The European Union seems to have given rare approval to technology companies’ efforts to eradicate fake news, misinformation and hate speech from their platforms. The thumbs up came because internet giants like Microsoft, Facebook, YouTube, and Twitter have increased their efforts to combat hate speech online. Recently, EU officials noted in a statement that the giant tech companies have redoubled their efforts to combat hate speech since they joined the EU’s voluntary approach in 2016.
Internet giants responding quicker to hate speech: EU Officials
It may have been hard for the internet giants to ignore the threats of new regulations by the European Union.
Tech companies had already signed up to the voluntary code of conduct and vowed to tackle the problem of fake news and hate speech. The executive body of the bloc said the clean-up drive is bearing fruit. In 2016, over 40% of suspect content was evaluated within 24 hours of someone flagging it, while 28% of the content which was found illegal was removed. By comparison, now 89% of suspect content is evaluated and 72% of illegal content is removed within the same time interval. These statistics have come from civil society organizations that supervise take-downs across many EU countries.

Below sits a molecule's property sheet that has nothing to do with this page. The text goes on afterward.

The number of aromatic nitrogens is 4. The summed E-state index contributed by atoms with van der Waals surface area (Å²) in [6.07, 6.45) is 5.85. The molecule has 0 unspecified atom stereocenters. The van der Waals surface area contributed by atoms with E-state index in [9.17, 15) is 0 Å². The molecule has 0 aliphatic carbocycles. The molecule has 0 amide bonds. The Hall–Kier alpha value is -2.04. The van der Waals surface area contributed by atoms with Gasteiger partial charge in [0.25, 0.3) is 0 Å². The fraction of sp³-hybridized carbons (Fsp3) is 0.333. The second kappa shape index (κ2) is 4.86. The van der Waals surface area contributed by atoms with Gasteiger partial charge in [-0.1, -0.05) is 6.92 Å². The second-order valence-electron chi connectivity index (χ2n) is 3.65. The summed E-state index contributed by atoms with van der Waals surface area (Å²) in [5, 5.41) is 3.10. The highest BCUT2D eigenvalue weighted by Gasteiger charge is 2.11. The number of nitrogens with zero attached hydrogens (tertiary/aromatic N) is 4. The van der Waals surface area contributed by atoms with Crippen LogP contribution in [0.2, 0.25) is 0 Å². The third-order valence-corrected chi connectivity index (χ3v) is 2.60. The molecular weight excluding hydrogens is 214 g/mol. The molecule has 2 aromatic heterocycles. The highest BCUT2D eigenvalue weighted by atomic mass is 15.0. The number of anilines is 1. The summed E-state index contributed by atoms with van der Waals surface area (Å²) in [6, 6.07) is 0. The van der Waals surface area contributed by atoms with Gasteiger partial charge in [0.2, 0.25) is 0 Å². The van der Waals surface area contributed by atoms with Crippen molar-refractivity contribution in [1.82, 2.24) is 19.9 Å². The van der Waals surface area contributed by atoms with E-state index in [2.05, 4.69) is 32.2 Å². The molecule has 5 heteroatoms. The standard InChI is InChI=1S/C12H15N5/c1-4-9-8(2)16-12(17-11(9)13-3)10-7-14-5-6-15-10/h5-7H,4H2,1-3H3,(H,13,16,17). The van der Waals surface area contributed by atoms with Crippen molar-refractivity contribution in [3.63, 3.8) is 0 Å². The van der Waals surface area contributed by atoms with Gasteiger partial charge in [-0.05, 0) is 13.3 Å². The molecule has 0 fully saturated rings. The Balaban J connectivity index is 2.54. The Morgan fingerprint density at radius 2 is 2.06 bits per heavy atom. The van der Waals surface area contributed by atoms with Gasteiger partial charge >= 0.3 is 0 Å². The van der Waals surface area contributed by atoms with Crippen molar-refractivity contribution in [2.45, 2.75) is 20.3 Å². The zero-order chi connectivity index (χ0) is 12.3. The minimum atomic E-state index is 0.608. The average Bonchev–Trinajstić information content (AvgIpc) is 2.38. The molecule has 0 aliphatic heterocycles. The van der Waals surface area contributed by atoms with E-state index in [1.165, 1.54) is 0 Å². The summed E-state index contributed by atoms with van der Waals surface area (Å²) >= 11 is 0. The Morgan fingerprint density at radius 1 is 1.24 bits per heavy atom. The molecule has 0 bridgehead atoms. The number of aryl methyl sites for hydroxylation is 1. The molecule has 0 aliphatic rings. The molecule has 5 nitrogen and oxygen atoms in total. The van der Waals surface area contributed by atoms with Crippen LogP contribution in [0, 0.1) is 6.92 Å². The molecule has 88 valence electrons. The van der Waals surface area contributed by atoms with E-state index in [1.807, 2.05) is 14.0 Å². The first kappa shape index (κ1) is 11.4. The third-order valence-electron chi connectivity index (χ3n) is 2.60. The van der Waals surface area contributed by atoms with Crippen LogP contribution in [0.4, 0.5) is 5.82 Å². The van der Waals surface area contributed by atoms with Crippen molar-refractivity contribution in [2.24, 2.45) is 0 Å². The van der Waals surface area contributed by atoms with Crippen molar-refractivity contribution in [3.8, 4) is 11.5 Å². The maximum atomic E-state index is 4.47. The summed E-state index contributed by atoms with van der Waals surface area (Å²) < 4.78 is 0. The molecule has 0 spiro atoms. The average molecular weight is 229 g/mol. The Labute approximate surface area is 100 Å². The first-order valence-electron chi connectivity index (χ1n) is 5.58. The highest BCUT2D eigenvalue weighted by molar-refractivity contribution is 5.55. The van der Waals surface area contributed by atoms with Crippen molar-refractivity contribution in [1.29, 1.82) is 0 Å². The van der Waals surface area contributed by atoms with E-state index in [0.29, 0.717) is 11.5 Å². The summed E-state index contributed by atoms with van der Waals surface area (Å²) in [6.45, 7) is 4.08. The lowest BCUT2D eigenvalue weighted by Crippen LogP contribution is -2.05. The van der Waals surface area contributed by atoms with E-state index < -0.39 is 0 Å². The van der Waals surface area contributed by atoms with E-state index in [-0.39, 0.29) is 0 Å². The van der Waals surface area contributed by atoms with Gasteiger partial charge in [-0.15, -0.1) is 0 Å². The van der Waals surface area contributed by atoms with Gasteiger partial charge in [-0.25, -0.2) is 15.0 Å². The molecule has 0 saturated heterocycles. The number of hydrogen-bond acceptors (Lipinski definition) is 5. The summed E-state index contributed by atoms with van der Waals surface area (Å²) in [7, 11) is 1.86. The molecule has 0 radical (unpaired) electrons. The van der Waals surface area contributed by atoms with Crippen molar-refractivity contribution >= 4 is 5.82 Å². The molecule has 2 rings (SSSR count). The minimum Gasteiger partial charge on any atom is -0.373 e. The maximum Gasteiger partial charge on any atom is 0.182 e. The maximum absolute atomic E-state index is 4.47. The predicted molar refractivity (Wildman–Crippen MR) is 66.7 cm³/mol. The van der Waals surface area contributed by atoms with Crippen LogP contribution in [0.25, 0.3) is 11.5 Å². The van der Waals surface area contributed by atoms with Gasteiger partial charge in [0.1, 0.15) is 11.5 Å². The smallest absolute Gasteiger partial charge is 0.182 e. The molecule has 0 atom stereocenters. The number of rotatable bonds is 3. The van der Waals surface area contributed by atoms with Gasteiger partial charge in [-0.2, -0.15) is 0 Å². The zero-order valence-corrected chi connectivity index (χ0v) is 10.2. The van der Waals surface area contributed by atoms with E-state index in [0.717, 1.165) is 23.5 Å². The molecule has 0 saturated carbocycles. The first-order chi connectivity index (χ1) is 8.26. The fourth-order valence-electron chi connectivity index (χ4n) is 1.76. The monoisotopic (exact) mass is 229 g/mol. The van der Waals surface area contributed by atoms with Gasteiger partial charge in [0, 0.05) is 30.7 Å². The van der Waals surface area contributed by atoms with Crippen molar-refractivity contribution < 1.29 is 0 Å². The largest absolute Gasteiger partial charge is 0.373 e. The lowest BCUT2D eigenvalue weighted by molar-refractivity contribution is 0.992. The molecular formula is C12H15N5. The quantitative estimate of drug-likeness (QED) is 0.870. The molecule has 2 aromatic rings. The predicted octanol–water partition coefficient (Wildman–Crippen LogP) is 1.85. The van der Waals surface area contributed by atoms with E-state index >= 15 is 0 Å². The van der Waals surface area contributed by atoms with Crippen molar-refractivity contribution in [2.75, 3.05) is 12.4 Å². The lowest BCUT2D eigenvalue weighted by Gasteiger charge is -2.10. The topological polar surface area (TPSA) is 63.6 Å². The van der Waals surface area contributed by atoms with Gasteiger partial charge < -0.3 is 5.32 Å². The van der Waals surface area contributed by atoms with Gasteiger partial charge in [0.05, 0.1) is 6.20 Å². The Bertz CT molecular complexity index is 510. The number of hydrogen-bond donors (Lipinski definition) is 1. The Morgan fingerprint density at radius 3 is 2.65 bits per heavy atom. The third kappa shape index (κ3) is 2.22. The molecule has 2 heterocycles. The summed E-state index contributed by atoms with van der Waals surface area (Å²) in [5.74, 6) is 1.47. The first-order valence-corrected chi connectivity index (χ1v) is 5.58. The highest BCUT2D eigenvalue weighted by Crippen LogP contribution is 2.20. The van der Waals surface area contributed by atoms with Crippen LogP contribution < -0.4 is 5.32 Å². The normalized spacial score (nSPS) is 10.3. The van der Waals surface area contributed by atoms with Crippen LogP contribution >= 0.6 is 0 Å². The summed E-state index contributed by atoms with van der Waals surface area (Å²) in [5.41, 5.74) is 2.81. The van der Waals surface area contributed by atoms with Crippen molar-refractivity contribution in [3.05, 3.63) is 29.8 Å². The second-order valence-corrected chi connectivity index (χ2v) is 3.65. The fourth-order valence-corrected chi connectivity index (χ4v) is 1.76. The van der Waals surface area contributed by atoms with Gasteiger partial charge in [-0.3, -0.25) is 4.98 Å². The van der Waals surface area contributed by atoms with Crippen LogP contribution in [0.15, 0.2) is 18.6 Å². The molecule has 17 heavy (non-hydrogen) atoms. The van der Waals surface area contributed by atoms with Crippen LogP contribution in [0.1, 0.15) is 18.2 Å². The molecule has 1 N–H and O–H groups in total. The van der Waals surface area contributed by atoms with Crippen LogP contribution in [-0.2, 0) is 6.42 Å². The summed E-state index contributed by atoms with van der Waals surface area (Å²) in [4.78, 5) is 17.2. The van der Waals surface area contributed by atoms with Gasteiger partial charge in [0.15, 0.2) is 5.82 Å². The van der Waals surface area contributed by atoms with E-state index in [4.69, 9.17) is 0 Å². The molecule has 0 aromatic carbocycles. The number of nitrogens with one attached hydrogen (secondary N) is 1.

No sign of over-removal: European Commission
The European Commission noted that only in 58.5% of the cases was content using degrading images and racial slurs removed. When it comes to who did better, YouTube and Facebook removed over 80% flagged hate content. Twitter, on the other hand, was staggering behind others with only 43.5%. However, it did improve – it 2016, it had removed only 19.1% of flagged content.
Mark Zuckerberg vowed to remove hate speech and fake news from Facebook and he seems to be working on it. It may be a long time before we see similar improvements in fake news, but it is important to recognize the attempts made by the tech giant to eliminate hate content.
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